From humble origins, Corona’s seaside attraction soars

Corona del Mar, once a stretch of isolated oceanfront, has blossomed into a quiet enclave of about 13,000 people.
(Allen J. Schaben)
Special to The Times

For a community built on land that once virtually couldn’t be given away, Corona del Mar has done pretty well for itself. The stretch of isolated oceanfront has blossomed into a quiet enclave of about 13,000 people.


In 1904, inspired by rumors that the Pacific Electric Railway would extend through the area (it would have followed the route of what is now Bayside Drive), Los Angeles developer George Hart bought what was then called Rocky Point, a small beachside area of Irvine Ranch.

When the railway company decided to make Balboa Island the end of the line, the newly minted Corona del Mar seemed destined for failure, a lonely spot across the peninsula accessible only by boat.

The city of Newport Beach annexed the small community in 1924. As is the case with many beach communities, the land eventually gained popularity as a summer resort, with people crowding into small cottages that now, for the most part, have been torn down.

Insiders’ view

Bill Hendricks, a local historian and the director of the Sherman Library & Gardens, recalls overhearing a woman 40 years ago describe a Corona del Mar cottage to a friend as “the sort of place you wouldn’t keep your chickens.”

The original lots are 30 feet wide and 120 feet deep, and the residents’ association places a limit of three stories on a house. As a result, custom-home builders not lucky enough to stumble upon a double lot “have to use their ingenuity to make sure people aren’t looking into their windows all the time,” Hendricks said.

SUVs battle (politely -- Corona del Mar residents are a close-knit bunch) for space on the streets. The community’s half-mile Corona del Mar State Beach is a pristine stretch of sand and a rocky jetty that draws crowds of insiders and tourists. Smaller cove beaches such as Rocky Front and Little Corona del Mar Beach are local haunts, and Corona del Mar kids explore the tide pools at Crystal Cove.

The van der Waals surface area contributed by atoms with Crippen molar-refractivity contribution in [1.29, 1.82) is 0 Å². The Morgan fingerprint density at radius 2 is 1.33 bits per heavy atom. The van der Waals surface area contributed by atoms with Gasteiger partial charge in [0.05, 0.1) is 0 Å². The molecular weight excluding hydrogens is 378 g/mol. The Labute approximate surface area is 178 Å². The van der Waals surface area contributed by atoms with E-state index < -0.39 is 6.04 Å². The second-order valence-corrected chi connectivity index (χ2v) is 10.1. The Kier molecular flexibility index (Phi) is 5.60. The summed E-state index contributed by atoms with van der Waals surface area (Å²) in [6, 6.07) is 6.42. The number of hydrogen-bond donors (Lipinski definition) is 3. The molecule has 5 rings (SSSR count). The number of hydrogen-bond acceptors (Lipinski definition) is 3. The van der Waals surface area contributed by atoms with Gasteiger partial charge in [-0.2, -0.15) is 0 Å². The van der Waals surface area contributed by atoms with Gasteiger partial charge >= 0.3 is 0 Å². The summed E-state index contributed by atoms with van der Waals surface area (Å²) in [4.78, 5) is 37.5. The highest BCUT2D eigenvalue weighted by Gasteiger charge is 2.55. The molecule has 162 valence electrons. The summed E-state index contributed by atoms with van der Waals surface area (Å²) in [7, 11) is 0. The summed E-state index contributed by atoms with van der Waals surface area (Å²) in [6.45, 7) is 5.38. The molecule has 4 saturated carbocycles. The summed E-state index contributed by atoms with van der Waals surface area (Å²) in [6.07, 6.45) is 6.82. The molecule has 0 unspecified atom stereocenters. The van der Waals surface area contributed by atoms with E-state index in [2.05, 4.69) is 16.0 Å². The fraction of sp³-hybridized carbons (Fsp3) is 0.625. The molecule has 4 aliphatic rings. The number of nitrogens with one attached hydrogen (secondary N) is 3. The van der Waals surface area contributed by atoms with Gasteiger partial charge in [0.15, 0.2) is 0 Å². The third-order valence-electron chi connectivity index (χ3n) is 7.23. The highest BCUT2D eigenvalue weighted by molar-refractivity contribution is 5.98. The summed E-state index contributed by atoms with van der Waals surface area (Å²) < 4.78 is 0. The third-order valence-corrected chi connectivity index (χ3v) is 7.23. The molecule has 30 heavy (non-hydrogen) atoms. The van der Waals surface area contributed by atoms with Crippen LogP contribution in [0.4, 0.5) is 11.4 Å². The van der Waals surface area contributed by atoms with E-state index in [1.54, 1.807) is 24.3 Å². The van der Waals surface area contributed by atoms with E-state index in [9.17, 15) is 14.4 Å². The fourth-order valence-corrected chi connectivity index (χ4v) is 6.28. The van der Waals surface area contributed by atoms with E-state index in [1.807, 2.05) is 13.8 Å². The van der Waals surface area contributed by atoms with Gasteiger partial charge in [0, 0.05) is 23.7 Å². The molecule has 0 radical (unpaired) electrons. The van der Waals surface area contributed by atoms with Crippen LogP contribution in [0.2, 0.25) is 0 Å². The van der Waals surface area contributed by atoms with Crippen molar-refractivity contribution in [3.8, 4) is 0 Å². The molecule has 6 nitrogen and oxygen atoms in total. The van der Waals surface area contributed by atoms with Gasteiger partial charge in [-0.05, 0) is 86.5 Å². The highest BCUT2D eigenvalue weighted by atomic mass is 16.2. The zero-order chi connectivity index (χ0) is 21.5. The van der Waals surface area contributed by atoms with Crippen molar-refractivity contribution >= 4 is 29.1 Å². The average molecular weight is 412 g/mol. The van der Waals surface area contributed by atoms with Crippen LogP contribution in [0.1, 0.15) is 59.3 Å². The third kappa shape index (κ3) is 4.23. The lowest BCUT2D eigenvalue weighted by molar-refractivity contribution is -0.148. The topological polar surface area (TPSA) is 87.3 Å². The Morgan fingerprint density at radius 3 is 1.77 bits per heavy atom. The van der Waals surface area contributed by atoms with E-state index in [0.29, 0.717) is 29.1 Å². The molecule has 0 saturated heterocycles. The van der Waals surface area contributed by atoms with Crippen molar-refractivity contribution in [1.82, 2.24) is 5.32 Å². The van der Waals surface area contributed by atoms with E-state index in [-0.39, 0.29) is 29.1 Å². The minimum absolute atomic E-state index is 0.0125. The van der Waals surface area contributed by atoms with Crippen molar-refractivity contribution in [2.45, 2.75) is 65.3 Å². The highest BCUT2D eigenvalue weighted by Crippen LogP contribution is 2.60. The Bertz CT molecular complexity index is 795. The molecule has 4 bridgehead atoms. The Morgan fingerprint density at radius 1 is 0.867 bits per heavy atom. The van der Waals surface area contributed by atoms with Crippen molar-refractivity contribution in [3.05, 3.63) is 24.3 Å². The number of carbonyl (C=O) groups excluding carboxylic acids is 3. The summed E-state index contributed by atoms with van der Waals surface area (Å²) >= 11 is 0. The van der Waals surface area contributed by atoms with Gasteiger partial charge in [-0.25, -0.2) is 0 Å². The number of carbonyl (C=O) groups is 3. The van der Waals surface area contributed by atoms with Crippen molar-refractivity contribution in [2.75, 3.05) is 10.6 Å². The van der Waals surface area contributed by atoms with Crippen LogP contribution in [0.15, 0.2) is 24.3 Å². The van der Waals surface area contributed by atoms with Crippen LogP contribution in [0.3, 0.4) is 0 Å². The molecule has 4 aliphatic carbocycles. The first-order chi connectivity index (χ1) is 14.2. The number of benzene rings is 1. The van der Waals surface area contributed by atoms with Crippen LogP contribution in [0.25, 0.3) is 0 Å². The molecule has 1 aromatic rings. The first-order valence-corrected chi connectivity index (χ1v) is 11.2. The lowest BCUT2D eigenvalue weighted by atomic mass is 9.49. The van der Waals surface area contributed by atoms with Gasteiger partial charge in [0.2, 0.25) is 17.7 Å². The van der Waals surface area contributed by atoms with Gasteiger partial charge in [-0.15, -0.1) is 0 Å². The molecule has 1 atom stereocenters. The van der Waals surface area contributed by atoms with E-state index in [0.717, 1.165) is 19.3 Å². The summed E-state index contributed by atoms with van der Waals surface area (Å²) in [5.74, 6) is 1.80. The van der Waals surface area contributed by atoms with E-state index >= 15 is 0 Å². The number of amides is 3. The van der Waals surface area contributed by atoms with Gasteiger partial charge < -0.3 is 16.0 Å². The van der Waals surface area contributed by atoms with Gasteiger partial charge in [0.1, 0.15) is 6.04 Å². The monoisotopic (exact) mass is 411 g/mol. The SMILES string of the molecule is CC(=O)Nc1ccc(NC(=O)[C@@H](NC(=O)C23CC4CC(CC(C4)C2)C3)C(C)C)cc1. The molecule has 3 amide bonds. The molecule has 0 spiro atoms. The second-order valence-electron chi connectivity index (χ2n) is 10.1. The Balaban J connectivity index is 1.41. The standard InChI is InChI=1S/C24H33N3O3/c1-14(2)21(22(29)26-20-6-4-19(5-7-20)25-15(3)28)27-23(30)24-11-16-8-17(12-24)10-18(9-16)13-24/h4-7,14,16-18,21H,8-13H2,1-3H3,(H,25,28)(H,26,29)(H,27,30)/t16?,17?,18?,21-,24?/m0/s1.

Good news, bad news

Corona del Mar is a walkers’ community. “We walk to lunch, to dinner, everywhere,” said resident Troy Mikulka. “Some weekends, we never get in our cars. It’s very active.”

Beaches are within easy strolling distance, and the community has a number of restaurants and cafes along Pacific Coast Highway, where residents can sit with a cup of coffee and a newspaper.

Streets, although narrow, are pretty, with a variety of housing styles (and the occasional ramshackle cottage) and shady trees. The Sherman Library & Gardens is a 2-acre plant museum and garden shop with a research library devoted to the history of the Pacific Southwest.

But Corona del Mar’s peacefulness and privacy might bore those in search of an active night life or fellow adventurers. Also, the community’s narrow homes may make it an uncomfortable fit for large families.

Housing stock

Corona del Mar houses are often one of a kind and extravagantly priced. Many houses have ocean views, but land is a rare commodity, and most people have small yards.

A Nantucket-style house with three bedrooms and 3 1/2 bathrooms is on the market for $3.85 million. It is 3,000 square feet and has an elevator, panoramic ocean views and hardwood floors. A four-bedroom, four-bathroom Cape Cod-style house is on the market for $5,195,000. This waterfront property offers easy access to the state beach and has a private guest suite above the garage.

Report card

Corona del Mar students attend Newport Beach’s Mesa Unified School District. Harbor View Elementary scored 907 and Abraham Lincoln Elementary 884 out of 1,000 on the 2007 Academic Performance Growth Index. Horace Ensign Intermediate and Corona del Mar High scored 803 and 863, respectively.

Sources: www.beachcalifornia;;